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Nonwoven Material Sourcing - Nonwoven Polypropylene & More - Sourcebook
The web forming process used in the first step of nonwoven manufacturing can be categorized by three main web forming techniques – drylaid, spunmelt, and wetlaid.
Drylaid nonwovens are manufactured through processes that involve combining or intermingling fibers of various lengths and compositions through various methods (ex: mechanical) to create webs. There are two types of common processes used to produce drylaid webs: airlaying and carding. Airlaid is a web forming technique that utilizes air to transport and intermingle the fibers (typically very short fibers) onto a moving surface to create a web. Unlike carded webs, airlaid webs are always randomly laid. Although airlaid webs typically possess a lower density than carded webs, they contain greater softness and flexibility. Carding is another drylaid web forming technique that includes bales of fibers being blended and formed into a web by a carding machine. A carding machine contains a drum, or multiple drums, with a rough surface that is textured with short wires or teeth to cause the loose fibers to intermingle and eventually form a web.
Spunmelt nonwovens webs are webs that are created through processes that involve extruding thermoplastic polymers. There are two types of spunmelt processes: spunlaid (spunbond), and meltblown. During the spunlaid (spunbond) process, filaments are extruded and exposed to a stream of air, intermingling the fibers and forming a web which is then deposited onto a moving surface typically a belt or drum. The meltblown process is similar to the spunlaid (spunbond) process but the airstream utilized in the meltblown process is of greater velocity than the spunlaid (spunbond) process. Therefore, the filaments are scattered to a greater degree than the filaments during the spunlaid (spunbond) process. Other common configurations of spunlaid nonwovens include different combinations of spunbond and meltblown webs. Spunbond/meltblown/spundbond nonwovens, known as a SMS nonwovens, are made by combining these three layers into a single web.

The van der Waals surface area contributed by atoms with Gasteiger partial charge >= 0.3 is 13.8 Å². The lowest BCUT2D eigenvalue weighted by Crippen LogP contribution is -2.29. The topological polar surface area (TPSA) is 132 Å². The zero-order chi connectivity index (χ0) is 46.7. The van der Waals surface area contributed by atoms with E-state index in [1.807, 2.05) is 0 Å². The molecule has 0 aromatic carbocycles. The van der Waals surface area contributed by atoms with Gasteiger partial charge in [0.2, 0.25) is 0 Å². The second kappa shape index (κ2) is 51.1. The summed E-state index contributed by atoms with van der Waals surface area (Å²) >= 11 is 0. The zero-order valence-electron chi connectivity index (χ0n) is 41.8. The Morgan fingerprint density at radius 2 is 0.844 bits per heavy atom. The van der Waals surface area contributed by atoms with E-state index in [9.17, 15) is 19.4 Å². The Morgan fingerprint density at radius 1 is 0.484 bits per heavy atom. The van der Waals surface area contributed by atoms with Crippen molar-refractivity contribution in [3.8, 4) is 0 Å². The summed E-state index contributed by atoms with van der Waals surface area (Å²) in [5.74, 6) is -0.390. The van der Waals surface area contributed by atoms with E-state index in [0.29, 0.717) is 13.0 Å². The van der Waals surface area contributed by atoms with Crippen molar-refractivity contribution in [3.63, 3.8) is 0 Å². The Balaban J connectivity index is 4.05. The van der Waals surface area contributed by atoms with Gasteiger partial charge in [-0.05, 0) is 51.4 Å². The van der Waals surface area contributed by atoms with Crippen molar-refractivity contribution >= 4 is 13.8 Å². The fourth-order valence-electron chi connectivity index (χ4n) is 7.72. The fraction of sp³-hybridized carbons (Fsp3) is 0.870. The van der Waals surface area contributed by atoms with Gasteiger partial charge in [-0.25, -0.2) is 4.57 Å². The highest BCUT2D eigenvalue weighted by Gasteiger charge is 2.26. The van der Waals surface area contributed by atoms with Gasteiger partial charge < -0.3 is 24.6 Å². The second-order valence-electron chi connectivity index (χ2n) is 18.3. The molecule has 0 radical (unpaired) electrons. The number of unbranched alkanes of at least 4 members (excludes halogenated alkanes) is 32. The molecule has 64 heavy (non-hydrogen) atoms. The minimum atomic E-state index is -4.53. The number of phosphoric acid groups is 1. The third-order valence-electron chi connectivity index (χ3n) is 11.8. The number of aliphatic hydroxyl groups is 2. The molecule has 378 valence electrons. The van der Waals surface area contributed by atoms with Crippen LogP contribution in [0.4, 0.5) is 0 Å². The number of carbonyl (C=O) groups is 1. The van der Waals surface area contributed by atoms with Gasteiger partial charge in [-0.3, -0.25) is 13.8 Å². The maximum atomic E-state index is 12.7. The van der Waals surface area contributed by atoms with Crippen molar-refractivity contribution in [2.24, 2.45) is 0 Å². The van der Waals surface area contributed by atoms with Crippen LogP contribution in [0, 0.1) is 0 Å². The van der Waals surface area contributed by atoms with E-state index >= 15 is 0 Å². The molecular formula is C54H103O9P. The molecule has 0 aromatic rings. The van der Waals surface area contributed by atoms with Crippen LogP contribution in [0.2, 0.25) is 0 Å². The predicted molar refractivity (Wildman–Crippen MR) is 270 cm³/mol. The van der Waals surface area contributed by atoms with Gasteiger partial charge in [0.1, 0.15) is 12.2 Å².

Nonwovens can also be produced through the wetlaid technique, a manufacturing method that utilizes a fluid to transport fibers onto a surface. The surface is porous, allowing the fibers to be isolated from the fluid and a web can be created that will later be bonded using thermal, chemical, or mechanical processes. Typically, wetlaid nonwovens are composed of wood pulp or other natural fibers in combination with synthetic fibers or fiberglass. This manufacturing technique is born out of the Technical Paper industry which uses a similar method.
After nonwoven webs are created, they are then bonded through thermal, chemical, and mechanical means to form a final nonwoven material. This is a critical step in the nonwoven manufacturing process which has as much, and sometimes more, impact on the functionality of the material as the web forming process does.
Thermal bonding is a technique that employs a heat or ultrasonic process applied to a web which activates a heat-sensitive material. An example of thermal bonding is calendering, a process in which the material is fed through the nip of two calender rollers, heated to exceed the melting point temperature of the binder fibers so that bonding sites are formed.
Chemical bonding techniques for nonwovens involve chemical binders (ex: adhesive resins and solvents). There are a variety of methods to apply the chemical agents to the web depending on whether the binder is applied consistently (impregnating, coating, spraying) or inconsistently (print bonding).
There are several methods commonly used to mechanically bond nonwovens, including needlepunching and hydroentaglement. Needlepunching is a mechanical binding process during which an assortment of barbed needles is moved vertically through a web of fibers. The barbs on the needles catches on the fibers, orients, and interlocks the fibers, creating a fabric of entangled fibers. Hydroentanglement creates a nonwoven fabric,(known as a spunlace fabric, by utilizing high-pressure, fine water jets that barrage a web of fibers that are eventually tangled, forming a fabric.
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